Language in defense budget legislation will exempt the military death gratuity from future funding battles. The provision permits the Defense Department to continue to pay out $100,000 to the families of fallen servicemembers even if the government shuts down.
Congress has attempted to fix the issue on multiple occasions, especially after recent shutdowns led to delays in the payments. During a government shutdown in January 2018, two Army soldiers were killed in a helicopter crash during a training exercise. The government was unable to pay the families for days until a funding deal was reached.
Similarly, the 2013 shutdown caused problems with multiple gratuity payouts.
The fix, first outlined by Military Times, would let the Defense Department to temporarily pull funds from the Defense Health Program should personnel funds be unavailable. It's part of a "minibus" spending package that passed the Senate 93-7 on Tuesday and will head to the House, with approval expected there in time for President Donald Trump to sign it into law before a Sept. 30 deadline, thereby averting a government shutdown.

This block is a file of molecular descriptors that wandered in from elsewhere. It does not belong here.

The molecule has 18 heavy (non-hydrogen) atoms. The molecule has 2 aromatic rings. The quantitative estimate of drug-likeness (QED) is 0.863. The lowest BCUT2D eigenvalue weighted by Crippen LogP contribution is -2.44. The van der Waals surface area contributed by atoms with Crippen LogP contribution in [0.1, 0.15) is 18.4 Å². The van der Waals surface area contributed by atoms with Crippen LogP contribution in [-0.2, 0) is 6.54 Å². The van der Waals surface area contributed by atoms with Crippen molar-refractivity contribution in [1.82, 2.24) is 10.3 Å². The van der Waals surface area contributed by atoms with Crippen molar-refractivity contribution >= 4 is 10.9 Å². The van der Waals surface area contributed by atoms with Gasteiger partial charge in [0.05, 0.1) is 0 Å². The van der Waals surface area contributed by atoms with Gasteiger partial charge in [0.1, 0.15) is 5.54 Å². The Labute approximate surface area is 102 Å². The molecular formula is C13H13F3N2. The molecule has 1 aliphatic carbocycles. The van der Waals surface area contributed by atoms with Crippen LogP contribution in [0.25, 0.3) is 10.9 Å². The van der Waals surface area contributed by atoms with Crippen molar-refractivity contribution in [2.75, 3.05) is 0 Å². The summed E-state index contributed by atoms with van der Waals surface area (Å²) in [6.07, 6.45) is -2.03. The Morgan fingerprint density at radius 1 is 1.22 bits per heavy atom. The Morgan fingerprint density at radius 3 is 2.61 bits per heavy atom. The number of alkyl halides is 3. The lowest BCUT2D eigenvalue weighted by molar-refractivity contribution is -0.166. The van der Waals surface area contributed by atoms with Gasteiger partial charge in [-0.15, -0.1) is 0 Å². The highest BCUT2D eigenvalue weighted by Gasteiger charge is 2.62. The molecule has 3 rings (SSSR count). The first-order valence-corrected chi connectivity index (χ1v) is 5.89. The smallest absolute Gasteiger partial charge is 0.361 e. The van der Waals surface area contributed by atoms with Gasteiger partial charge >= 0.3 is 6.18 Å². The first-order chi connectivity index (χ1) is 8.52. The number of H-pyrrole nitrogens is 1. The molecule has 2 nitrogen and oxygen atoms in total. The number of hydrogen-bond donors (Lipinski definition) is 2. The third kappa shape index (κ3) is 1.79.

Previous legislation geared toward a fix, including a 2017 bipartisan bill from Rep. Gerry Connolly (D-Va.) and Rep. Tom Rooney (R-Fla.), allowed for money to come from other sources.
The provision is "the very least we can do for families who have made the ultimate sacrifice," Connolly told Military Times.
The death gratuity is paid to beneficiaries of servicemembers who die while on active duty, during training, or within 120 days of release from active duty if the death is caused by a service-related disability, according to a Military OneSource fact sheet. The gratuity is designed to cover immediate financial needs, like travel and funeral expenses. Servicemembers can designate up to 10 beneficiaries and allocate a percentage of the $100,000 to each in increments as small as $10,000.
During previous shutdowns, the nonprofit Fisher House Foundation has stepped in to cover the benefit. The group's founder, Ken Fisher, is among those pressing for a legislative remedy.
“In their darkest hour, the families of fallen servicemembers shouldn't need to rely on charities to cover essential military benefits,” said James Naughton, associate director of government relations for MOAA.